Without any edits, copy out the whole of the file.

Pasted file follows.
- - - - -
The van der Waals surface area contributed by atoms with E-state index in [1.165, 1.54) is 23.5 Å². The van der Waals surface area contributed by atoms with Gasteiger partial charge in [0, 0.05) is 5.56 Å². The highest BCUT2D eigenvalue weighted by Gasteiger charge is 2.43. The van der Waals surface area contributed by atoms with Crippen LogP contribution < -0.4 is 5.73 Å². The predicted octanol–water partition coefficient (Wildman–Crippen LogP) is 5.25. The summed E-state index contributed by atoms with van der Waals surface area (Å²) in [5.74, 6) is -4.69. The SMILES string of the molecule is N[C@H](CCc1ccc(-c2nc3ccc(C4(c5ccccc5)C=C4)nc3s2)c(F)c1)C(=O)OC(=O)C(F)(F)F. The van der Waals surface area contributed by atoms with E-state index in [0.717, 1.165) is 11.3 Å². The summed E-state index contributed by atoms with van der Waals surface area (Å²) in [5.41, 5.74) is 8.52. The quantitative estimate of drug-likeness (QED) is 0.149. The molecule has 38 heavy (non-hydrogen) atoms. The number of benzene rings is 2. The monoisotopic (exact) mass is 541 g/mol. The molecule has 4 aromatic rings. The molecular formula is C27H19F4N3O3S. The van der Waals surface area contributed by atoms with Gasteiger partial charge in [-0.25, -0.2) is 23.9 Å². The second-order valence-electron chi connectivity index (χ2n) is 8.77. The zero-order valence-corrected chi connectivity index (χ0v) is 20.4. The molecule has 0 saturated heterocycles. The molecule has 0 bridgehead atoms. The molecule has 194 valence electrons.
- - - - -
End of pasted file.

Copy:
The van der Waals surface area contributed by atoms with E-state index in [1.165, 1.54) is 23.5 Å². The van der Waals surface area contributed by atoms with Gasteiger partial charge in [0, 0.05) is 5.56 Å². The highest BCUT2D eigenvalue weighted by Gasteiger charge is 2.43. The van der Waals surface area contributed by atoms with Crippen LogP contribution < -0.4 is 5.73 Å². The predicted octanol–water partition coefficient (Wildman–Crippen LogP) is 5.25. The summed E-state index contributed by atoms with van der Waals surface area (Å²) in [5.74, 6) is -4.69. The SMILES string of the molecule is N[C@H](CCc1ccc(-c2nc3ccc(C4(c5ccccc5)C=C4)nc3s2)c(F)c1)C(=O)OC(=O)C(F)(F)F. The van der Waals surface area contributed by atoms with E-state index in [0.717, 1.165) is 11.3 Å². The summed E-state index contributed by atoms with van der Waals surface area (Å²) in [5.41, 5.74) is 8.52. The quantitative estimate of drug-likeness (QED) is 0.149. The molecule has 38 heavy (non-hydrogen) atoms. The number of benzene rings is 2. The monoisotopic (exact) mass is 541 g/mol. The molecule has 4 aromatic rings. The molecular formula is C27H19F4N3O3S. The van der Waals surface area contributed by atoms with Gasteiger partial charge in [-0.25, -0.2) is 23.9 Å². The second-order valence-electron chi connectivity index (χ2n) is 8.77. The zero-order valence-corrected chi connectivity index (χ0v) is 20.4. The molecule has 0 saturated heterocycles. The molecule has 0 bridgehead atoms. The molecule has 194 valence electrons.